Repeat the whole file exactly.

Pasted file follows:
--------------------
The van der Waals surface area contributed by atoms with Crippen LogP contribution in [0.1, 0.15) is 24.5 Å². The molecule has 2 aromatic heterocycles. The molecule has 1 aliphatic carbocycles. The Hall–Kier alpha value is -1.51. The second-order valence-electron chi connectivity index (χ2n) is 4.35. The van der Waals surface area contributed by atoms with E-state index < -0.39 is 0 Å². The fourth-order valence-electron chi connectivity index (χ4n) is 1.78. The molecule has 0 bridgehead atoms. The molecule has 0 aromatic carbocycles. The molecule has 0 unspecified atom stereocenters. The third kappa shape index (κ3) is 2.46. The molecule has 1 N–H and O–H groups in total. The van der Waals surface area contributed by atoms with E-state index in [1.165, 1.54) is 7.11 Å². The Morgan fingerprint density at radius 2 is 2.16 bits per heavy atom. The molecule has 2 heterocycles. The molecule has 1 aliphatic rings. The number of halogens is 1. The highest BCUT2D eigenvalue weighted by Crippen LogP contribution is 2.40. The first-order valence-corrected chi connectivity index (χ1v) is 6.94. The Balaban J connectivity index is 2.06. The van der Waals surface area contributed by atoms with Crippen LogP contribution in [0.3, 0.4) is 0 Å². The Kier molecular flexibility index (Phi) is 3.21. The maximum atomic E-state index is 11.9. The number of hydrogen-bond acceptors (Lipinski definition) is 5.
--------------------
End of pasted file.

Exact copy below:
The van der Waals surface area contributed by atoms with Crippen LogP contribution in [0.1, 0.15) is 24.5 Å². The molecule has 2 aromatic heterocycles. The molecule has 1 aliphatic carbocycles. The Hall–Kier alpha value is -1.51. The second-order valence-electron chi connectivity index (χ2n) is 4.35. The van der Waals surface area contributed by atoms with E-state index < -0.39 is 0 Å². The fourth-order valence-electron chi connectivity index (χ4n) is 1.78. The molecule has 0 bridgehead atoms. The molecule has 0 aromatic carbocycles. The molecule has 0 unspecified atom stereocenters. The third kappa shape index (κ3) is 2.46. The molecule has 1 N–H and O–H groups in total. The van der Waals surface area contributed by atoms with E-state index in [1.165, 1.54) is 7.11 Å². The Morgan fingerprint density at radius 2 is 2.16 bits per heavy atom. The molecule has 2 heterocycles. The molecule has 1 aliphatic rings. The number of halogens is 1. The highest BCUT2D eigenvalue weighted by Crippen LogP contribution is 2.40. The first-order valence-corrected chi connectivity index (χ1v) is 6.94. The Balaban J connectivity index is 2.06. The van der Waals surface area contributed by atoms with Crippen LogP contribution in [0.3, 0.4) is 0 Å². The Kier molecular flexibility index (Phi) is 3.21. The maximum atomic E-state index is 11.9. The number of hydrogen-bond acceptors (Lipinski definition) is 5.